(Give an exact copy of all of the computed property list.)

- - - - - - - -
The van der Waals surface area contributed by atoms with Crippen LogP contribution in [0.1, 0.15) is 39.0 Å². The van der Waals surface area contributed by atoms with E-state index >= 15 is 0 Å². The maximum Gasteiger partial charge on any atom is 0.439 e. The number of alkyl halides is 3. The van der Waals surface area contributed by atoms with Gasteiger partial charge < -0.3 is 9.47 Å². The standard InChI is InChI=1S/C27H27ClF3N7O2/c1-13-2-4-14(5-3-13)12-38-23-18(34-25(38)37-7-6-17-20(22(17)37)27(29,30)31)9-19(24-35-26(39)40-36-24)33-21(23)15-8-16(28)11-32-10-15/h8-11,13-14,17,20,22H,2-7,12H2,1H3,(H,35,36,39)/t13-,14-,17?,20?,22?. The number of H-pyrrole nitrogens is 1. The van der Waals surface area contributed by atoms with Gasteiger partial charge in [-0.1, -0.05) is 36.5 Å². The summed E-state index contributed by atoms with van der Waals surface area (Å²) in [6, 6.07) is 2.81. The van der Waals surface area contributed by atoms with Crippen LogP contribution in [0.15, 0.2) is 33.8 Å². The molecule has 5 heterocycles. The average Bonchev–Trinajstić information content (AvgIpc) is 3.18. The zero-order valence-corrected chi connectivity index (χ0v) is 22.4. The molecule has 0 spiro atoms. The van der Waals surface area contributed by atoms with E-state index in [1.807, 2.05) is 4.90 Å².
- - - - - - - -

The van der Waals surface area contributed by atoms with Crippen LogP contribution in [0.1, 0.15) is 39.0 Å². The van der Waals surface area contributed by atoms with E-state index >= 15 is 0 Å². The maximum Gasteiger partial charge on any atom is 0.439 e. The number of alkyl halides is 3. The van der Waals surface area contributed by atoms with Gasteiger partial charge < -0.3 is 9.47 Å². The standard InChI is InChI=1S/C27H27ClF3N7O2/c1-13-2-4-14(5-3-13)12-38-23-18(34-25(38)37-7-6-17-20(22(17)37)27(29,30)31)9-19(24-35-26(39)40-36-24)33-21(23)15-8-16(28)11-32-10-15/h8-11,13-14,17,20,22H,2-7,12H2,1H3,(H,35,36,39)/t13-,14-,17?,20?,22?. The number of H-pyrrole nitrogens is 1. The van der Waals surface area contributed by atoms with Gasteiger partial charge in [-0.1, -0.05) is 36.5 Å². The summed E-state index contributed by atoms with van der Waals surface area (Å²) in [6, 6.07) is 2.81. The van der Waals surface area contributed by atoms with Crippen LogP contribution in [0.15, 0.2) is 33.8 Å². The molecule has 5 heterocycles. The average Bonchev–Trinajstić information content (AvgIpc) is 3.18. The zero-order valence-corrected chi connectivity index (χ0v) is 22.4. The molecule has 0 spiro atoms. The van der Waals surface area contributed by atoms with E-state index in [1.807, 2.05) is 4.90 Å².